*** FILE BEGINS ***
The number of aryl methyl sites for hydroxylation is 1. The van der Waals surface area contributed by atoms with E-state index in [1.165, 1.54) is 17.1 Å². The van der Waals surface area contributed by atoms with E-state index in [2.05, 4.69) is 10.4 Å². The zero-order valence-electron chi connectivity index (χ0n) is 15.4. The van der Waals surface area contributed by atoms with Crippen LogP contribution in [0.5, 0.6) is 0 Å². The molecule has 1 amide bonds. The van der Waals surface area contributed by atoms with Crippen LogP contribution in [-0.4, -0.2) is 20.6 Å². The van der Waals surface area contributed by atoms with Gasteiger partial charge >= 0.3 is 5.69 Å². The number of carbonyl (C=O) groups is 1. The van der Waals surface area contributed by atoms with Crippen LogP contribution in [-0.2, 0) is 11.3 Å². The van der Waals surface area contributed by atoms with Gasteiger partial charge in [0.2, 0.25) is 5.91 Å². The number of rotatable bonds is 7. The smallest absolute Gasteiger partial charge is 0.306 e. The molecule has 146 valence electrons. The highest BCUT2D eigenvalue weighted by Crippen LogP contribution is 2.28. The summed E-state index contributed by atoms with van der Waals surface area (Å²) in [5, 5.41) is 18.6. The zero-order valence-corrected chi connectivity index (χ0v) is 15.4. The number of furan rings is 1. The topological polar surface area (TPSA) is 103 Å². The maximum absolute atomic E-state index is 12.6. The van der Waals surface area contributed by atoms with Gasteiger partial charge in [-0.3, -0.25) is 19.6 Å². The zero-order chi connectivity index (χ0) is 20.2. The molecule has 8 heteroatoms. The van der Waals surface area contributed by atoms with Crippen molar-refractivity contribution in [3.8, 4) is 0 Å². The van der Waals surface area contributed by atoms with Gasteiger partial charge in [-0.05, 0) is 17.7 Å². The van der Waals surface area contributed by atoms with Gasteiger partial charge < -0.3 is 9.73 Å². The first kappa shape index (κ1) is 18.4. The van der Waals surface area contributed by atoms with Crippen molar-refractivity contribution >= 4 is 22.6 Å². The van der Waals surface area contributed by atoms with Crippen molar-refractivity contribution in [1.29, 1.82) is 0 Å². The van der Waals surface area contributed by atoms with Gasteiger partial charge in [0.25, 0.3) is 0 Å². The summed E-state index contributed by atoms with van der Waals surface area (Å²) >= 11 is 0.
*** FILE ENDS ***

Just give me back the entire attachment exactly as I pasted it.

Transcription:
The number of aryl methyl sites for hydroxylation is 1. The van der Waals surface area contributed by atoms with E-state index in [1.165, 1.54) is 17.1 Å². The van der Waals surface area contributed by atoms with E-state index in [2.05, 4.69) is 10.4 Å². The zero-order valence-electron chi connectivity index (χ0n) is 15.4. The van der Waals surface area contributed by atoms with Crippen LogP contribution in [0.5, 0.6) is 0 Å². The molecule has 1 amide bonds. The van der Waals surface area contributed by atoms with Crippen LogP contribution in [-0.4, -0.2) is 20.6 Å². The van der Waals surface area contributed by atoms with Gasteiger partial charge >= 0.3 is 5.69 Å². The number of carbonyl (C=O) groups is 1. The van der Waals surface area contributed by atoms with Crippen LogP contribution in [-0.2, 0) is 11.3 Å². The van der Waals surface area contributed by atoms with Gasteiger partial charge in [0.2, 0.25) is 5.91 Å². The number of rotatable bonds is 7. The smallest absolute Gasteiger partial charge is 0.306 e. The molecule has 146 valence electrons. The highest BCUT2D eigenvalue weighted by Crippen LogP contribution is 2.28. The summed E-state index contributed by atoms with van der Waals surface area (Å²) in [5, 5.41) is 18.6. The zero-order valence-corrected chi connectivity index (χ0v) is 15.4. The number of furan rings is 1. The topological polar surface area (TPSA) is 103 Å². The maximum absolute atomic E-state index is 12.6. The van der Waals surface area contributed by atoms with Gasteiger partial charge in [-0.3, -0.25) is 19.6 Å². The zero-order chi connectivity index (χ0) is 20.2. The molecule has 8 heteroatoms. The van der Waals surface area contributed by atoms with Crippen molar-refractivity contribution in [3.8, 4) is 0 Å². The van der Waals surface area contributed by atoms with Gasteiger partial charge in [-0.05, 0) is 17.7 Å². The van der Waals surface area contributed by atoms with Gasteiger partial charge < -0.3 is 9.73 Å². The first kappa shape index (κ1) is 18.4. The van der Waals surface area contributed by atoms with Crippen molar-refractivity contribution >= 4 is 22.6 Å². The van der Waals surface area contributed by atoms with Crippen molar-refractivity contribution in [1.29, 1.82) is 0 Å². The van der Waals surface area contributed by atoms with Gasteiger partial charge in [0.25, 0.3) is 0 Å². The summed E-state index contributed by atoms with van der Waals surface area (Å²) >= 11 is 0.